To be lesbian is to go through the world under-represented, perhaps 10% of the population, knowing you are perhaps 10%, invisible as a lesbian most of the time, unless you decide to explain how you are different, and in doing so reveal things core to your existence that often others don’t want to hear. Sometimes, you just would like people to know without having to explain it and without having to be on display for their judgement.
Our dinner companions last night were P.E. teachers from Mississippi – one had a doctorate, the other taught women’s basketball all the way back to national pre-Olympic teams from 1972, and had actually coached Pat Summitt (!! Yeah, I know!!!). They weren’t fond of the idea of a cruise, not the type to sip margaritas by the pool admiring bikinis, or see themselves in the brochure as couples delightfully pointing at waterfalls or dining in opulence. But they finally broke down in order to see Alaska, and this was their first lesbian cruise; they were loving it.
“Sometimes,” Coach said, fingering her pink “newbie” wristband, “Sometimes you just want to be with your tribe.”
There are certain Olivia-branded, certain lesbian-specific aspects. Every show or discussion has an expert ASL signer, and has had one since the first cruise in 1990 (which I was on). There are vegan and vegetarian options at dinner and in the buffet. Events include Twelve step meetings, poetry readings, groups for women of color, and reflections on Gays in the Military or the Legends of Lesbian writers; these events are not found on straight cruises. These cruises have flower pots in the urinals, TomboyX briefs in the gift shops, lesbian herstory lectures, and lesbian comics and entertainers telling lesbian jokes. Just for a week. It’s blissful.
It’s hard to explain the party atmosphere because usually that is reserved for the young, bar scene. But a cruise was the first time I felt comfortable to dance in front of people and not be judged as either an object for potential mating (rejected!) or an object of disdain (not fit for children’s eyes). It’s hard to explain how it can be joyous to see so many women with short hair like mine: neat, practical, inexpensive cuts by barbers rather than stylists, not cut to be attractive but to communicate a kind of no-nonsense efficiency. I suspect, like me, most of them are often called “Sir.”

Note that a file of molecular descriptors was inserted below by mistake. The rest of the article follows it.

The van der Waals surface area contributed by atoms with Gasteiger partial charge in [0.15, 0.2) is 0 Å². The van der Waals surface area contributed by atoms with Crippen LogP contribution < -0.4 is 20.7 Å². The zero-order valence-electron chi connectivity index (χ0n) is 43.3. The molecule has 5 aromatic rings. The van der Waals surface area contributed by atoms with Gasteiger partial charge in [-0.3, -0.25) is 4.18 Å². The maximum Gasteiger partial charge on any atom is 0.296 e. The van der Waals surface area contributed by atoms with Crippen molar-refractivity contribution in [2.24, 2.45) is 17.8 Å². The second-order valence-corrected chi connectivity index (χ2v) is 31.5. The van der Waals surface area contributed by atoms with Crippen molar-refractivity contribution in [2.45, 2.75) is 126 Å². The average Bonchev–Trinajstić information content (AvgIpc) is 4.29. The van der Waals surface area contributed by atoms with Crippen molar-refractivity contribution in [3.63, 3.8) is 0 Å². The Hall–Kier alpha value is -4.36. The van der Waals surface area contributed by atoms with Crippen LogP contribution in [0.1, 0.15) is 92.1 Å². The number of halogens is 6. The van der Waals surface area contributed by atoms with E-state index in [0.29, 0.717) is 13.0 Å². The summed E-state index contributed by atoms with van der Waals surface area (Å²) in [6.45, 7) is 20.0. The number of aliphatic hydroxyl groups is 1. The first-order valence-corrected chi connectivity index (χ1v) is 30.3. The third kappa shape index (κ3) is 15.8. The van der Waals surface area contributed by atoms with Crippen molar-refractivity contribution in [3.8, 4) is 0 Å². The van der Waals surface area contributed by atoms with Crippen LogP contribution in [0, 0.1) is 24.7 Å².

Being called Sir always makes me feel like I did something wrong, forced someone who is only trying to be nice to make a mistake. In expressing the simplest form of myself, dressing the way I am comfortable and combing my hair, I have caused a problem. I don’t enjoy going through life being a problem. Although I am done compromising about my hair.
Most people understand what it means to be with your tribe where you can wear your hair however you like without judgment. Anyone who has ever gone to a jazz camp or a church retreat or even seen their team in a stadium or at a sports bar play in the Big Game understands what it feels to be with my people. When you see someone with a sweatshirt from your state or your city while vacationing miles away, you walk up and say hello, exchange the secret words. That notion of hometown pride comes from the same source. My people, my tribe. I get it.
To breathe this air with my people, just for a week, is to be renewed. But then I go back and I have to think about how to continue expressing myself without hesitation among everyone else. It’s not easy to welcome in an Other and to sit patiently learning about their differences; it’s not easy to share your own and trust that others will allow you tell your story, uncompromising.
We were always defined by others and it’s time that we define ourselves…each step of the way, to keep enlightening others that we may not always be a homogenous mix.
—Col. Grethe Cammermeyer
More than I can ever remember, we are a divided populace in America right now. As many of us have been more open at bringing our culture into the mainstream, so have others worked harder to push it back into the dark. I can’t solve this with a few words here and now. I do know that we have to be willing to listen to each other and seek understanding, or we will let those who can capitalize on our fear and divisiveness use it for their own profit.
My spouse and I have had vigorous discussions speculating on what would happen if a red Trump hat showed up among this crowd of lesbians today. Much the same thing that a proud Dykes on Bikes t-shirt wearer would experience at a gathering of Mormons. Without pointing fingers, I would say that represents the sorry state of us. We can’t even talk any more and if we can’t have a conversation, then we can’t find common ground.
These two sides of the coin seem to me key to understanding. People will have tribes and should be able to practice within those tribes, revel in their common bonds, freely and without outside criticism. Those outside the tribe should seek to understand as best they can. I can accept your differences and learn not to offend by asking. That does not mean I need to be you in order to perceive you. I don’t need to become a sikh. You don’t need to become a lesbian.
But I can patiently watch you unwind your turban. I can understand a little about what it is to be you. We may even be able to find where there is common ground. That’s a start.